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  • The Celtics and 76ers dominated the 80s before undergoing very different reboots. But now, the two franchises are back and boast bright futures, rekindling the NBA's most intriguing rivalry.
By Ben Golliver
November 30, 2017

Boston and Philadelphia have been on-again, off-again hardwood rivals for more than a half-century, but their latest chapter stands on its own, free from grandpa’s history lessons and 1980s nostalgia. To see how the Celtics and Sixers became ideally suited to the pace-and-space and tweet-and-gram eras, the time machine must only go back to 2013.

That year, Celtics president Danny Ainge and Sixers president Sam Hinkie embarked on twin processes. Ainge, the former player, and Hinkie, the stereotypical quant, were easily cast as opposites, but both aimed to be great by first being terrible. Ainge responded to a first-round playoff exit with a thorough housecleaning. He traded Paul Pierce and Kevin Garnett to the Nets for a pile of draft picks, and hired Brad Stevens, Butler’s wunderkind coach. Meanwhile, Hinkie tore apart the 34-win team he inherited. By summer’s end, he ditched Jrue Holiday and other key veterans and installed first-time coach Brett Brown to command a shameless tank.

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The initial results were grotesque, as intended: Boston and Philly combined for just 44 wins in 2013-14, and both landed top-six picks in the lottery. Ainge and Hinkie were only emboldened. After all, the former had sold high on two aging legends, and the latter had nabbed Joel Embiid, Philly’s first franchise player, in the 2014 draft. As critics griped over the losing, both executives attracted true believers with their boldness and long-term vision.

Soon, their paths diverged. Boston fast-tracked back to the playoffs, while Philly side-tracked due to injury issues, including Embiid’s, and additional talent sell-offs. The Celtics’ turnaround was jumpstarted by Isaiah Thomas’s breakthrough, and it received promising reinforcements, like Jaylen Brown, once the Nets went belly up. By contrast, the Sixers bottomed out in 2015-16, an abysmal 10-win season that cost Hinkie his job. Before the polarizing exec completed his transition to martyrdom, though, he positioned Philly to draft its second franchise player, Ben Simmons.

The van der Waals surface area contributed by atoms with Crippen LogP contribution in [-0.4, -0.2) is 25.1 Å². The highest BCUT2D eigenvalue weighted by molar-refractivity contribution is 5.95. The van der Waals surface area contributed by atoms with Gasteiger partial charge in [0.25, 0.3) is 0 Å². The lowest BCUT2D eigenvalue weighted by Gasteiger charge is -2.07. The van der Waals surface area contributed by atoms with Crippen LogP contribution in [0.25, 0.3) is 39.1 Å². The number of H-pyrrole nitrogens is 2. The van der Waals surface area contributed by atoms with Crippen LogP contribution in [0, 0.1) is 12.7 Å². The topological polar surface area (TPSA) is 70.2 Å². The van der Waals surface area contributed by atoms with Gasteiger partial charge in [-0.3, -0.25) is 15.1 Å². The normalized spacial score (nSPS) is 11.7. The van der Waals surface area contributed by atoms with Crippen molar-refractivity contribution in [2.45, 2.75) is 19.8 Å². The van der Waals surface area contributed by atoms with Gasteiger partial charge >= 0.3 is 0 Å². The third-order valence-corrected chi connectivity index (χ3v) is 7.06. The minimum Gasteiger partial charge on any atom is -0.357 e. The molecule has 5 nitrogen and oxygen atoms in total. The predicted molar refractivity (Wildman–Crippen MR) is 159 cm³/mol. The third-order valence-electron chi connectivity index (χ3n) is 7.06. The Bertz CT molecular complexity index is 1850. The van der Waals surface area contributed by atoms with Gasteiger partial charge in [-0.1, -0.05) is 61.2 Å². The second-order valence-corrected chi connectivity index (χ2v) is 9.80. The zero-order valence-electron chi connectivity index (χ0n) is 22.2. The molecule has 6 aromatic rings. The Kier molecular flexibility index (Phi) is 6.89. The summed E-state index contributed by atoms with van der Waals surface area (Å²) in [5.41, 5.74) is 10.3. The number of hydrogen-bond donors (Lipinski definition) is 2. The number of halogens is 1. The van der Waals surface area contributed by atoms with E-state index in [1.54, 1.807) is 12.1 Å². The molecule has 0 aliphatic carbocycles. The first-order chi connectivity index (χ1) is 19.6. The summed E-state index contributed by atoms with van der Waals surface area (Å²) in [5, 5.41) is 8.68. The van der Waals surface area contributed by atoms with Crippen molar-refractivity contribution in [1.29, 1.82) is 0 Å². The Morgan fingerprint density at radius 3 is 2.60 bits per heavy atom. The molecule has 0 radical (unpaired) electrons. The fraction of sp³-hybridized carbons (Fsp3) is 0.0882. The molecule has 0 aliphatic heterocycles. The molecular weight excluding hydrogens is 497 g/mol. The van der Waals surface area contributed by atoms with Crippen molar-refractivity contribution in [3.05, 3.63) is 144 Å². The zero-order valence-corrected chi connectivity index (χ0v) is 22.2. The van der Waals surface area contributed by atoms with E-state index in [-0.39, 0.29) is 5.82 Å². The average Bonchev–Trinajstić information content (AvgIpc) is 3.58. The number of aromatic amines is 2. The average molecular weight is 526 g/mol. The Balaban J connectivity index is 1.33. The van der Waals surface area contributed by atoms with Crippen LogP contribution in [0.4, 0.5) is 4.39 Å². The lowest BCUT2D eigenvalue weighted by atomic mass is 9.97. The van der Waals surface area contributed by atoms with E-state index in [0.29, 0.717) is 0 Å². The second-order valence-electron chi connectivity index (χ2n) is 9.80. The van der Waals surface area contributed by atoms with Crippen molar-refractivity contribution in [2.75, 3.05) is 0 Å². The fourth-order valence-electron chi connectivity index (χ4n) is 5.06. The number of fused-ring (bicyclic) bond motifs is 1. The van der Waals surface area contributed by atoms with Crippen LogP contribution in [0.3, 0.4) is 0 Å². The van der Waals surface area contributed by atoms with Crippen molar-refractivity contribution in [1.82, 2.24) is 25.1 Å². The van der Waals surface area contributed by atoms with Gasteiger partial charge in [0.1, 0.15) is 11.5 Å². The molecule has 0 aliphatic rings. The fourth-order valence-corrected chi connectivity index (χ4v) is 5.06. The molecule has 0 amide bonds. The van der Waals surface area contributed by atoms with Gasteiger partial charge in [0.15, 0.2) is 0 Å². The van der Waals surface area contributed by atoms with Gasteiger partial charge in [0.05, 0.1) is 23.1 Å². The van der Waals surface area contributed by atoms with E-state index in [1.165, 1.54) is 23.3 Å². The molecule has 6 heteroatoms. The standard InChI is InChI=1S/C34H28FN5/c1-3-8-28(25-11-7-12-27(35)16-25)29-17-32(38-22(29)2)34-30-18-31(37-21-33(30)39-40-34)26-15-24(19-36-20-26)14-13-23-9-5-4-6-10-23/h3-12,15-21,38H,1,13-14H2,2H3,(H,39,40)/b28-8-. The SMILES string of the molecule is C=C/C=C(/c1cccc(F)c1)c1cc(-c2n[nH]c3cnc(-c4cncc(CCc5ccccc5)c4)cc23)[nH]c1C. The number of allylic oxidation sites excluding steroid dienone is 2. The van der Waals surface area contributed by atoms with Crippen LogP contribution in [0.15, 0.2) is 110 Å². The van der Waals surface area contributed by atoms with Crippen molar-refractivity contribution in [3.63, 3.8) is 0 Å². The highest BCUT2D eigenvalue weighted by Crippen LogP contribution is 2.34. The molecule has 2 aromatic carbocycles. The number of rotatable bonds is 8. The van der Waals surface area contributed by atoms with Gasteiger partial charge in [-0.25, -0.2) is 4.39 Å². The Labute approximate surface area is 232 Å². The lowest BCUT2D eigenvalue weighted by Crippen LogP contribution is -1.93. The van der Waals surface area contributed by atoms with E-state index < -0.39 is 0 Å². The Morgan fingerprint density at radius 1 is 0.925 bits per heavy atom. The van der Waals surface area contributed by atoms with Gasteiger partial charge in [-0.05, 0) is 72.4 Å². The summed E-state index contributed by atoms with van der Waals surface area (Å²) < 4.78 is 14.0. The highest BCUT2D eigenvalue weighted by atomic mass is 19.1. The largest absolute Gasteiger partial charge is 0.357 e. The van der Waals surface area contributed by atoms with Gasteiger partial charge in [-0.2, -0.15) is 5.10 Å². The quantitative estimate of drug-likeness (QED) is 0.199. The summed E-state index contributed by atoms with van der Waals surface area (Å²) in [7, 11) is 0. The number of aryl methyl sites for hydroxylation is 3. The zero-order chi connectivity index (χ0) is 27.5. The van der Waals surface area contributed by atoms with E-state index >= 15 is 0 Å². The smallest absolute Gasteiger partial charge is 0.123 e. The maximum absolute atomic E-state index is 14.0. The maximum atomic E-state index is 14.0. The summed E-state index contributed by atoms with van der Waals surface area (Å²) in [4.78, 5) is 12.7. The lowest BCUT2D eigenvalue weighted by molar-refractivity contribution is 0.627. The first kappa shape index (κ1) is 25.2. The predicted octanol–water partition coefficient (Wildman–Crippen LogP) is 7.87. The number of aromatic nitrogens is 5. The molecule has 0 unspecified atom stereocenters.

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Boston’s steady ascent included savvy free-agent signings, like Al Horford, and relied on Stevens’s ability to maximize his talent with an outside-in offense. This summer, Ainge inked Gordon Hayward and then gambled with another blockbuster, selling high on Thomas to land Kyrie Irving, a charismatic foundational piece with Finals experience. In just four years, the Celtics had assembled an elite playmaker, multiple supporting stars, and a deep cast of high-level prospects. Even without Hayward, who was lost to an opening-night injury, Boston hinted at its sustainable excellence by reeling off 16 straight wins before Thanksgiving.

What the Sixers lack in balance, depth and experience relative to the Celtics, they make up for in sheer talent. Embiid and Simmons, sidelined last year with injuries, have returned as the league’s most intriguing new duo. Both defy positional designations. Embiid, a massive shot-blocking 7-footer, shoots and moves better than most small ball centers. Simmons, a 6’10” match-up nightmare, possesses a point guard’s vision and a power forward’s body. Together with 3-and-D forward Robert Covington, a Hinkie holdover, the Sixers’ centerpieces generate a stream of dunks, free throws and open jumpers, while swarming opponents on the other end. In the coming years, Philly can aspire to a top-five offense and a top-five defense, the contender’s magic formula.

This fall, Boston and Philly have proven to be as modern in personality as they are in construction and playing style, with Irving and Embiid emerging as transcendent watercooler mainstays. Free from LeBron James’s shadow, Irving has played up his conspiracy-minded skepticism, outraging critics with flat-earth theories and mystical musings. Embiid has deployed his brash, witty humor in trash talk exchanges with everyone from the Warriors to LaVar Ball, and he has backed up his barbs on the court. These two franchise faces make memes as effortlessly as they make baskets, and their bullish, adoring fan bases amplify the messages with a tribalism rarely seen outside of politics.

If good health holds, the Celtics and the Sixers will soon be vying to replace James's Cavaliers atop the East. Boston is nearly ready now, and its sturdy, carefully crafted base provides a staying power that fellow aspiring contenders Toronto and Washington can't match. Philly might still be two years from contention, but its core is young enough to outlast the ageless James, and more gifted and cohesive than the rising Bucks. As the East's future unfolds, marvel over Stevens's versatile and disciplined defense, Tatum's silky scoring, and Simmons's no-look passes. And be sure to brace for daily onslaughts from Irving's beautiful mind and Embiid's Twitter fingers, while pouring one out in memory of the Process.

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